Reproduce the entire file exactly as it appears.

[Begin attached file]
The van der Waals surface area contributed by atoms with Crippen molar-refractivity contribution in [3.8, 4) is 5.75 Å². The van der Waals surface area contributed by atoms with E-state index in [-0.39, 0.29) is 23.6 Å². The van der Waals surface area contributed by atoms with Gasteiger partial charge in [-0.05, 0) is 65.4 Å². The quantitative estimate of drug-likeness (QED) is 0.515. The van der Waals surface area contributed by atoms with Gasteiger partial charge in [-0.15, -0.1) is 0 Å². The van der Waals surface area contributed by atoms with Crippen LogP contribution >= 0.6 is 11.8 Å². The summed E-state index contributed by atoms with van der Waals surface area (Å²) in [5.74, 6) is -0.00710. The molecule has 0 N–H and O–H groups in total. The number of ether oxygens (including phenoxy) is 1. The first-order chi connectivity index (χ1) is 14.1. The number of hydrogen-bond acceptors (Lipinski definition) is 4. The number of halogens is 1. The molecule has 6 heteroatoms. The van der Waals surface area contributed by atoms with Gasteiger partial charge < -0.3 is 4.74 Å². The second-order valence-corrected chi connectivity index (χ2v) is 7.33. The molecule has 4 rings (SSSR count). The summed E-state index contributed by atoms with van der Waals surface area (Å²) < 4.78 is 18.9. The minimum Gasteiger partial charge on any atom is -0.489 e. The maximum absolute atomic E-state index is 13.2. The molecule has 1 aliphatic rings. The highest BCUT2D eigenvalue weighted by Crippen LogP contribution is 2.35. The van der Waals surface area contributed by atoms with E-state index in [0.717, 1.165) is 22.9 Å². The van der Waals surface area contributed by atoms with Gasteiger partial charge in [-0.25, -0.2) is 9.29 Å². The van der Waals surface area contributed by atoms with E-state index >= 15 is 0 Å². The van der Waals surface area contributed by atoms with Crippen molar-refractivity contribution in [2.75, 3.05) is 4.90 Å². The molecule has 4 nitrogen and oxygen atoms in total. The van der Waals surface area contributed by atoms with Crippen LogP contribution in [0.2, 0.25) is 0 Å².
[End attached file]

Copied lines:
The van der Waals surface area contributed by atoms with Crippen molar-refractivity contribution in [3.8, 4) is 5.75 Å². The van der Waals surface area contributed by atoms with E-state index in [-0.39, 0.29) is 23.6 Å². The van der Waals surface area contributed by atoms with Gasteiger partial charge in [-0.05, 0) is 65.4 Å². The quantitative estimate of drug-likeness (QED) is 0.515. The van der Waals surface area contributed by atoms with Gasteiger partial charge in [-0.15, -0.1) is 0 Å². The van der Waals surface area contributed by atoms with Crippen LogP contribution >= 0.6 is 11.8 Å². The summed E-state index contributed by atoms with van der Waals surface area (Å²) in [5.74, 6) is -0.00710. The molecule has 0 N–H and O–H groups in total. The number of ether oxygens (including phenoxy) is 1. The first-order chi connectivity index (χ1) is 14.1. The number of hydrogen-bond acceptors (Lipinski definition) is 4. The number of halogens is 1. The molecule has 6 heteroatoms. The van der Waals surface area contributed by atoms with Gasteiger partial charge < -0.3 is 4.74 Å². The second-order valence-corrected chi connectivity index (χ2v) is 7.33. The molecule has 4 rings (SSSR count). The summed E-state index contributed by atoms with van der Waals surface area (Å²) < 4.78 is 18.9. The minimum Gasteiger partial charge on any atom is -0.489 e. The maximum absolute atomic E-state index is 13.2. The molecule has 1 aliphatic rings. The highest BCUT2D eigenvalue weighted by Crippen LogP contribution is 2.35. The van der Waals surface area contributed by atoms with E-state index in [0.717, 1.165) is 22.9 Å². The van der Waals surface area contributed by atoms with Gasteiger partial charge in [-0.25, -0.2) is 9.29 Å². The van der Waals surface area contributed by atoms with E-state index >= 15 is 0 Å². The van der Waals surface area contributed by atoms with Crippen molar-refractivity contribution in [2.75, 3.05) is 4.90 Å². The molecule has 4 nitrogen and oxygen atoms in total. The van der Waals surface area contributed by atoms with Crippen LogP contribution in [0.2, 0.25) is 0 Å².